… sort of obvious eh?
But what is a how to book? It’s just a particular form or media to carry learning content.
In other words, we happen to be using it to teach but we could as easily be using another format for teaching the same material.
In fact, we often want to.
Two principle reasons … other forms are easier to learn from and easier to generate. Duh? So why are we even bothering with books? The answer is twofold. First, some people need to have it in writing in order to learn (actually a small but important percentage). But more importantly from the entrepreneur and consultant’s point of view, people value books more. Publish a book and gain instant credibility! A book needs to be one of the cornerstones of your expert marketing effort.
But that’s not the topic of this post. (Do some hunting … I’ve discussed it before and will again later.)
The point of all that is that some of the other types of learning content are like articles and blog posts. Short and quick and easy to get out. And really, really hungry for topics!Man they just chew topics like CRAZY!
So how do you come up with topics for these topic munchers. Now I’m not talking about the alternative forms of the material. That’s where the book is repeated in book, webinar, video and audio formats. I’m more talking about the small “articles” you’ll need around the topic for marketing purposes and blogs.
First start with your topic …. say writing how to books (self serving ain’t I?).
Then ask 7 to 9 questions about the topic that you think you’re audience might like to know. Of course, asking your audience is the best way to create this list. And easier too! But you can create your own list by adding words and deleting words. Start your questions off with How, why, when, where, what, who. Try to concentrate on the things that would be important to your customers/audience. Things like money are always important.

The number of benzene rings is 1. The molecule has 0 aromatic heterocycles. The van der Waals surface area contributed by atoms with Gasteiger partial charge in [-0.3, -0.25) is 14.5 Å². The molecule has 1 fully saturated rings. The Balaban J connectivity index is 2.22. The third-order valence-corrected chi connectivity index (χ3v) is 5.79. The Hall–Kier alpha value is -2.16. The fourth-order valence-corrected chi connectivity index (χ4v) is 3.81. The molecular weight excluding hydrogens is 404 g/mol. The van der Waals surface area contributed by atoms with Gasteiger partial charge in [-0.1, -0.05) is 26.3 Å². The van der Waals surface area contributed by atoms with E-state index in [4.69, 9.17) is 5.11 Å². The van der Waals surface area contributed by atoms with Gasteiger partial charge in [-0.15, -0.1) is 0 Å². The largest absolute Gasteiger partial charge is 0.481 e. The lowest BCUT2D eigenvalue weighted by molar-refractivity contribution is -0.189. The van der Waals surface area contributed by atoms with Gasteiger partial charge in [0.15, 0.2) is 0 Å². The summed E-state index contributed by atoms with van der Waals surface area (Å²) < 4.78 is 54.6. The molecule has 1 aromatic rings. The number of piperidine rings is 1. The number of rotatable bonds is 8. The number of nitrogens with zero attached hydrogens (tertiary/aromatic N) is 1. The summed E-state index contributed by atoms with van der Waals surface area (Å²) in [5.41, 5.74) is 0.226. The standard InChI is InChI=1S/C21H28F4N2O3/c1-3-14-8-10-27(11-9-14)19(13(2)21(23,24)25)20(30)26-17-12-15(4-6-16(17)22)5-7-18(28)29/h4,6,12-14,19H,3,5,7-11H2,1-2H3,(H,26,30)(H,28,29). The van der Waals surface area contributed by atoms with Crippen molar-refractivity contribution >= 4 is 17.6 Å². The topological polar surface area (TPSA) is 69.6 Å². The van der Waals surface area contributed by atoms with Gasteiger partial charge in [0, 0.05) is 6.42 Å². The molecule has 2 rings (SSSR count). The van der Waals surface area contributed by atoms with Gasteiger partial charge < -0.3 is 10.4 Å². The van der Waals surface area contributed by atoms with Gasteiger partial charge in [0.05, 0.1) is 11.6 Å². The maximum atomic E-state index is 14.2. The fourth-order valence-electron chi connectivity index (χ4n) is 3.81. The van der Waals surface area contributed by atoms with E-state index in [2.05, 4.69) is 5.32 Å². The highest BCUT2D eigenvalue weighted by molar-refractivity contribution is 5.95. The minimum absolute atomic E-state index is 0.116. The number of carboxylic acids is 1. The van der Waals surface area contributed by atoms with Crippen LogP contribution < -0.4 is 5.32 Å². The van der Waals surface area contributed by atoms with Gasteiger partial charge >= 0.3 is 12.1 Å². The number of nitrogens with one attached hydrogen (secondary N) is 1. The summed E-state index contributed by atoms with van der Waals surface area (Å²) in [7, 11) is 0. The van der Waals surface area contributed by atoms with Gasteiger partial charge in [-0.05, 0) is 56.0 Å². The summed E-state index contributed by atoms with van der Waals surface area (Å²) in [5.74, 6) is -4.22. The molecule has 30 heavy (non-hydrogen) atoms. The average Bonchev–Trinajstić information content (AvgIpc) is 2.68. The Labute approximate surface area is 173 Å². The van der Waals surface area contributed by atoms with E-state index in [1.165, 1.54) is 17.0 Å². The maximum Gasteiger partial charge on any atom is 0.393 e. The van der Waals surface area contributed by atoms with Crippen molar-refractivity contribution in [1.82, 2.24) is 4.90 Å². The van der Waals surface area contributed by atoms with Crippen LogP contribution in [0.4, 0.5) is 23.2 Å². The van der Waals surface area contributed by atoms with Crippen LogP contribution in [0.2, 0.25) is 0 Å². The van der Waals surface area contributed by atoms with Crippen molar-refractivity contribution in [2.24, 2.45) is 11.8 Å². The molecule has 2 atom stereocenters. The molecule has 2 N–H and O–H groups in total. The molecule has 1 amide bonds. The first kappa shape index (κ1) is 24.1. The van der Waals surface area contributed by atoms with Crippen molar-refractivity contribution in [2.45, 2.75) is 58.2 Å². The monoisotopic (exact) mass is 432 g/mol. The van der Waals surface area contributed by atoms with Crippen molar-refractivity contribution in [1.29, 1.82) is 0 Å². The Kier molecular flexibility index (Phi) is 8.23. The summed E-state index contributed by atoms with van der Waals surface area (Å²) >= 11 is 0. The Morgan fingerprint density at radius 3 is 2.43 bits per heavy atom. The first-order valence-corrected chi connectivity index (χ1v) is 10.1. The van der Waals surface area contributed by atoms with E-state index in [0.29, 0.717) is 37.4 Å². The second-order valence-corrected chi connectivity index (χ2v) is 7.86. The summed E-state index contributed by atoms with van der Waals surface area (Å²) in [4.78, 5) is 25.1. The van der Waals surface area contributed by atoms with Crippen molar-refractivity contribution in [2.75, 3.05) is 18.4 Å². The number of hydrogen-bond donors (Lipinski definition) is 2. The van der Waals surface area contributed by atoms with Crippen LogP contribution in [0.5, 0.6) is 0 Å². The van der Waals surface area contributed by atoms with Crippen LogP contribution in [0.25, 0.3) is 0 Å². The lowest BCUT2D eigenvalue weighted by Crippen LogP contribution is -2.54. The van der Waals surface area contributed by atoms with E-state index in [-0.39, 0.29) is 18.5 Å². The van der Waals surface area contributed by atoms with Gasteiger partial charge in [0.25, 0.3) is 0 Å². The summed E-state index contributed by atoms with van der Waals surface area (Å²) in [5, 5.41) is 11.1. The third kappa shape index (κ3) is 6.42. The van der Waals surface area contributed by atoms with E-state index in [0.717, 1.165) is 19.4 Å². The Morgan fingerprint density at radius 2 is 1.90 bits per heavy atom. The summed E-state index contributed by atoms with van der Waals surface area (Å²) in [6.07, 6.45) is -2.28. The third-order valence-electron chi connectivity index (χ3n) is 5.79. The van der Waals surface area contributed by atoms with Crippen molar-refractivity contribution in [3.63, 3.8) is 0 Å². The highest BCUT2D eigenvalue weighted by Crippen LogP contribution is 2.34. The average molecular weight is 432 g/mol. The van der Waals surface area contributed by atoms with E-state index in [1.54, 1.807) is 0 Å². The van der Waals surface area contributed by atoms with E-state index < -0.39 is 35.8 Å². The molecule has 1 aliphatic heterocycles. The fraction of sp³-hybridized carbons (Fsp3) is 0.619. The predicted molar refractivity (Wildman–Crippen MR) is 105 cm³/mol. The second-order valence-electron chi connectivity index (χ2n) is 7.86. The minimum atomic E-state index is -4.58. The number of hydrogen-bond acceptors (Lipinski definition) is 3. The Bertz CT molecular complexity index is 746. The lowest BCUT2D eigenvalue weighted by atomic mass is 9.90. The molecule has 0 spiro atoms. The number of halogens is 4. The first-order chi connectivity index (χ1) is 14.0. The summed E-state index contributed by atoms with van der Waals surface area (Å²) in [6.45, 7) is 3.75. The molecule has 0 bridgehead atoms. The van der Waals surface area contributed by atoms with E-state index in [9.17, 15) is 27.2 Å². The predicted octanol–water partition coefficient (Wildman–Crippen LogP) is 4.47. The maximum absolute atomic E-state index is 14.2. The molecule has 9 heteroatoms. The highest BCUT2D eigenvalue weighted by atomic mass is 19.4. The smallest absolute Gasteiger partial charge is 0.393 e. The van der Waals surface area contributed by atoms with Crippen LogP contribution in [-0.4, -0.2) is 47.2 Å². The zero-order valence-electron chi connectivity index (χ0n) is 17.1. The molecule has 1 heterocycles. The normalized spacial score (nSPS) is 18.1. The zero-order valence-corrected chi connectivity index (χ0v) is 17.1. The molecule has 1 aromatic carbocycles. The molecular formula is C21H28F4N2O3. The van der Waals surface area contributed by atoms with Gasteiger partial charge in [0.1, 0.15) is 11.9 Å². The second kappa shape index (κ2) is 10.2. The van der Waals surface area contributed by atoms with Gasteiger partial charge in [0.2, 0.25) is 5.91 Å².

So let’s say I make up the following list …
- How do I write how to books?
- Why should I write how to books?
- When should I write how to books?
- Where should I write how to books?
- What topics should I write how to books about?
- Who should write how to books?
- How can I make money writing how to books?
- How can I make a difference writing how to books?
Once you’ve got that list, you’ve should be able to pick out at least 5-7 which are suitable. By suitable I mean small and reasonably tight. After all “How do I write how to books?” kind of covers the whole topic! But doing a short summary might work.
Now take that list and come up with some related questions your audience might have about the topic. Keep in mind Maslow’s hierarchy of needs.
So for example, if I take “How do I write how to books?” and expand on that I might get
- How do I write well
- How do I develop topics
- How do I determine chapters
- How do I create a content map
- How do I determine what my audience really wants
- How do I make money with books
- How do I edit books
I could go on but you get the idea. By the time you finish the second level you’ll have at least 49 topics. Now expand on those and you’ll be somewhere in the area of 343 topics.
See … there’s lots of topics. And I haven’t even mentioned the lists (top 10, 7 ways to, the 5 things you must know).
Of course, there’s one problem with this method.
Okay, two problems; the amount of work involved, and the fact that you may or may not hit the problems your reader is interested in.
If you ask your audience – and they bother to tell you — you’ll get a much better list of the problems they’re encountering. Address those problems and you’ll have a much better list of topics.
The key is getting audience involvement.